Handling redundancies: lessons from Silicon Valley


Since the deal completed on 27 October, Elon Musk's acquisition of Twitter has provided an interesting case study for HR teams and business owners, according to reports.   Having notified staff of mass redundancies via email on 4 November, the company reportedly then had to backtrack and try to persuade key staff to rejoin.   Mr Musk is also reported to have notified staff that remote working would be scrapped and staff required to work in Twitter's offices (although he has subsequently indicated that some flexibility will be allowed).  In another unusual move, Mr Musk is reported to have sent an email to remaining staff, inviting them to opt-in via a Google form to "Twitter 2.0", which he described as an "extremely hardcore" working culture involving long hours at high intensity - or be treated as having resigned.  Staff were reportedly given less than 3 days to decide.  

It's fair to say that employment law and practice in California is very different from the UK, with employment "at will" being the default.  But there are some valuable lessons here for UK employers faced with making redundancies. 

1.  Communication:  All communications to staff about changes need to consider several audiences; the employees who will leave, the employees who will stay and other stakeholders - investors, trade unions, advertisers and the world at large.   Employers need to consider how to reassure remaining employees (and potentially customers and investors) while being humane and respectful to those who are leaving (and not undermining their legal position in relation to any redundancies).   This can be a tricky balance to strike, so plenty of planning is needed.  Where possible, employees being made redundant should be told in person and under UK law consulted with over proposals.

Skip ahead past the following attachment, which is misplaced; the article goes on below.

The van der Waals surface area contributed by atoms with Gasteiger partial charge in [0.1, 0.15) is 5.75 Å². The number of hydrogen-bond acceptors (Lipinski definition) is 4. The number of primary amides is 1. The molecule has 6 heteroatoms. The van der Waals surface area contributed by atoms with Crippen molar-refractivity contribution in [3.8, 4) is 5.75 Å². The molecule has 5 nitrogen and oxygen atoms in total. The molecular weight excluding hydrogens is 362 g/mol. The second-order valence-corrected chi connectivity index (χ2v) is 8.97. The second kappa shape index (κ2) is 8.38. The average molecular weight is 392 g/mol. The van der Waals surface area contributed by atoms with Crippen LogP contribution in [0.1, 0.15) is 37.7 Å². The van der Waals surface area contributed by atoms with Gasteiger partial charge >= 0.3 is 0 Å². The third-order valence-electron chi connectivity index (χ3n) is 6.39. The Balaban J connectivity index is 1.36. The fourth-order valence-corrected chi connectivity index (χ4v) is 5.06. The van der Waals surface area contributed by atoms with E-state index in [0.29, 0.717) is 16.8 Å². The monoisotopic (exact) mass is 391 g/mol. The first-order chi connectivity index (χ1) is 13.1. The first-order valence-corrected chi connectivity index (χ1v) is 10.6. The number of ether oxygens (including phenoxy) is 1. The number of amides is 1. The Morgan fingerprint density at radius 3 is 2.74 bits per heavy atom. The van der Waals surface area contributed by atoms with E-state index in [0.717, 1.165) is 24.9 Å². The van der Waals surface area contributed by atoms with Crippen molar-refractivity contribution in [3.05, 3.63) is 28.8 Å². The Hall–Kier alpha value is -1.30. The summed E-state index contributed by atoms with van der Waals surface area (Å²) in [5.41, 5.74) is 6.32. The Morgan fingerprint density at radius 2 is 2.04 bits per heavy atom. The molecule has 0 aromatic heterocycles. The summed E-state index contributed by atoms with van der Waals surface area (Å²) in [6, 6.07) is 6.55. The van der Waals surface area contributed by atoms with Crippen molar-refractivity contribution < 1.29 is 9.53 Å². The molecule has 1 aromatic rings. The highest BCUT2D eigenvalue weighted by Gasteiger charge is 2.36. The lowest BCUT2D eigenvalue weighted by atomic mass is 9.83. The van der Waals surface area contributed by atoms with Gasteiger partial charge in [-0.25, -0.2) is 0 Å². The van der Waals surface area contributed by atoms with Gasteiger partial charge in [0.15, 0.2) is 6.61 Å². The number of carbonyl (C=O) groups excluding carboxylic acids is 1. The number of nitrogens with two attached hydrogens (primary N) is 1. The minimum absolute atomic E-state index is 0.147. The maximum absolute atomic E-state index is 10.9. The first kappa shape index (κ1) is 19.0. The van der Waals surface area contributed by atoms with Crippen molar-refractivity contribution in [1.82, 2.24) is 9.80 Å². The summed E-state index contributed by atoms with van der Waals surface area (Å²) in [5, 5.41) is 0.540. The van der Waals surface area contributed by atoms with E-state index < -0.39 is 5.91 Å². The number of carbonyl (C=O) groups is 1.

2. Changes to working practices:  Tough times might call for a change in approach, but unilaterally announcing that long-standing working practices are to be changed could expose the business to constructive unfair dismissal or discrimination claims, as well leading to staff attrition. Again, it's preferable to consult with staff before making such changes. 

3. Multi-country redundancies:  If your business is global, you need to ensure that you fully understand how redundancies need to be handled in different jurisdictions.  It can be very challenging to coordinate dismissals when different legal regimes apply.  Paying employees off with a severance package doesn't remove all the legal risks:  in the UK (as in many EU states) employers need to notify the Government when they propose to make 20 or more redundancies at one establishment in 90 days or less and consult collectively with employee representatives.  Ordinary settlement agreements do not prevent UK employees pursuing claims for failure to consult; this right can only be waived under an ACAS COT3 agreement. 

While it can be challenging to consider all these factors when a business is in crisis mode, investing some time in handling the process well can prevent the crisis spiralling out of control. 

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